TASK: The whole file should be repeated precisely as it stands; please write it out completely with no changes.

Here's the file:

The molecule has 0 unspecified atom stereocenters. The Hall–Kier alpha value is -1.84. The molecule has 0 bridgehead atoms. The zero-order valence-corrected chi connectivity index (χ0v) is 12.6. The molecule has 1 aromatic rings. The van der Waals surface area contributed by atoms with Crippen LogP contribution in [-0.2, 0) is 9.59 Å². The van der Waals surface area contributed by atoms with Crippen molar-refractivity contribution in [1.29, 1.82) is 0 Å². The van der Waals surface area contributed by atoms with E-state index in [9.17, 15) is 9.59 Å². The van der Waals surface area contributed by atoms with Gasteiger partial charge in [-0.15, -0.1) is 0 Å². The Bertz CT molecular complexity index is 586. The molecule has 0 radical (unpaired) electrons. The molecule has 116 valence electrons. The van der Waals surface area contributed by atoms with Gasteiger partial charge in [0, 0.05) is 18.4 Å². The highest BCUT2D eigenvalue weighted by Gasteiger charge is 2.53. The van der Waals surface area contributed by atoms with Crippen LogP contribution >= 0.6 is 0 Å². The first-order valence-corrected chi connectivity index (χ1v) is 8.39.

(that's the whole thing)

The molecule has 0 unspecified atom stereocenters. The Hall–Kier alpha value is -1.84. The molecule has 0 bridgehead atoms. The zero-order valence-corrected chi connectivity index (χ0v) is 12.6. The molecule has 1 aromatic rings. The van der Waals surface area contributed by atoms with Crippen LogP contribution in [-0.2, 0) is 9.59 Å². The van der Waals surface area contributed by atoms with Crippen molar-refractivity contribution in [1.29, 1.82) is 0 Å². The van der Waals surface area contributed by atoms with E-state index in [9.17, 15) is 9.59 Å². The van der Waals surface area contributed by atoms with Gasteiger partial charge in [-0.15, -0.1) is 0 Å². The Bertz CT molecular complexity index is 586. The molecule has 0 radical (unpaired) electrons. The molecule has 116 valence electrons. The van der Waals surface area contributed by atoms with Gasteiger partial charge in [0, 0.05) is 18.4 Å². The highest BCUT2D eigenvalue weighted by Gasteiger charge is 2.53. The van der Waals surface area contributed by atoms with Crippen LogP contribution >= 0.6 is 0 Å². The first-order valence-corrected chi connectivity index (χ1v) is 8.39.